1) Swing voters, by nearly two-to-one, favor removing U.S. troops from Afghanistan as soon as possible, the Pew Research Center for the People & the Press reports. Just 32% of the public now says that the U.S. should keep troops in Afghanistan until the situation there has stabilized, while 60% favor removing the troops as soon as possible. For the first time in a Pew survey, as many Republicans (48%) favor removing U.S. forces from Afghanistan as soon as possible as support keeping the troops there until the situation is stabilized (45%). 66% of Democrats and 62% of independents say the U.S. should remove troops as soon as possible.
2) The Obama administration's new interest in the 2004 religious verdict, or "fatwa", by Iran's Supreme Leader Khamenei banning the possession of nuclear weapons, long dismissed by national security officials, has prompted the New York Times to review the significance of the fatwa for the first time in several years, Gareth Porter writes for Inter Press Service. But the Times distorted the history of the fatwa, understating Khamenei's categorical opposition to Iran developing "weapons of mass destruction," going back to 2003.
3) It should come as no surprise that Israel's leaders are agitated and openly skeptical over the U.S. entering a new process of diplomatic engagement on Iran's nuclear program, writes Tony Karon in Time. They know that even the best-case diplomatic outcome would fall short of Israel's demands but might do enough to de-escalate the conflict and push the issue off the international community's crisis agenda.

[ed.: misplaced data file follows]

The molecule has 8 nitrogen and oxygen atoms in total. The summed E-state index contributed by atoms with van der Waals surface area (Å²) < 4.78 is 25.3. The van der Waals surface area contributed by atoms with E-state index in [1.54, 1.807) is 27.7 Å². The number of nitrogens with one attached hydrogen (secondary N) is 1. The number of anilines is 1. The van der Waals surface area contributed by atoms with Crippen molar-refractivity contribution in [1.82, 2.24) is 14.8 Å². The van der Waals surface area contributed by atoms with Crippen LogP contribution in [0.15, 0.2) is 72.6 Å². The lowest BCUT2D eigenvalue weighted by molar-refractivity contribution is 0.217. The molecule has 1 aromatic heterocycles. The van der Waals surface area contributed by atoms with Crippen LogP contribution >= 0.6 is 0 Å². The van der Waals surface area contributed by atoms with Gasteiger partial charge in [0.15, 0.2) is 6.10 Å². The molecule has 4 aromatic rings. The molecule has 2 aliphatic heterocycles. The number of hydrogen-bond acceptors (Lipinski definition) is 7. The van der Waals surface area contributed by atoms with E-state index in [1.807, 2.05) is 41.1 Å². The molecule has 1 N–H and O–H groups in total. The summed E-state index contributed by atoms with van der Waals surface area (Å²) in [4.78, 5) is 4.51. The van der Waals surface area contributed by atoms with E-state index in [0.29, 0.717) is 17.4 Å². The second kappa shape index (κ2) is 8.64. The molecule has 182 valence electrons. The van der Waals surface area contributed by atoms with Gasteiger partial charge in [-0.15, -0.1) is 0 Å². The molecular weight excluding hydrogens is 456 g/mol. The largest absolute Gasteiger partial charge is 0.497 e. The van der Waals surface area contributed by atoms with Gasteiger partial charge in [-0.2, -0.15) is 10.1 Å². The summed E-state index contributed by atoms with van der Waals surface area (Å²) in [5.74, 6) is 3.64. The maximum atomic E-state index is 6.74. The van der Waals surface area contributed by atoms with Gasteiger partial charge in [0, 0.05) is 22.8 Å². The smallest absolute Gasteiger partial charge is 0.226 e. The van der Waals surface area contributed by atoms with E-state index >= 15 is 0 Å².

4) The CIA is seeking authority to expand its covert drone campaign in Yemen by launching strikes against terrorism suspects even when it does not know the identities of those who could be killed, the Washington Post reports. Securing permission to use these "signature strikes" would allow the agency to hit targets based solely on intelligence indicating patterns of suspicious behavior. The practice has been a core element of the CIA's drone program in Pakistan for several years, the Post notes. [Thus contradicting the President's that the U.S. only strikes people on a list, although press reports have indicated that CIA "signature strikes" in Pakistan recently have been sharply curtailed due to Pakistani opposition - JFP.]
Some U.S. officials have voiced concern incidents in which civilians and local insurgents who are not related to attacks on the U.S. are killed could become more frequent if the CIA is given the authority to use signature strikes. "How discriminating can they be?" asked a senior U.S. official familiar with the proposal. Al-Qaeda's affiliate in Yemen "is joined at the hip" with a local insurgency whose main goal is to oust the country's government, the official said. "I think there is the potential that we would be perceived as taking sides in a civil war." The Long War Journal estimates that the U.S. has killed 48 civilians with drone strikes in Yemen since 2009.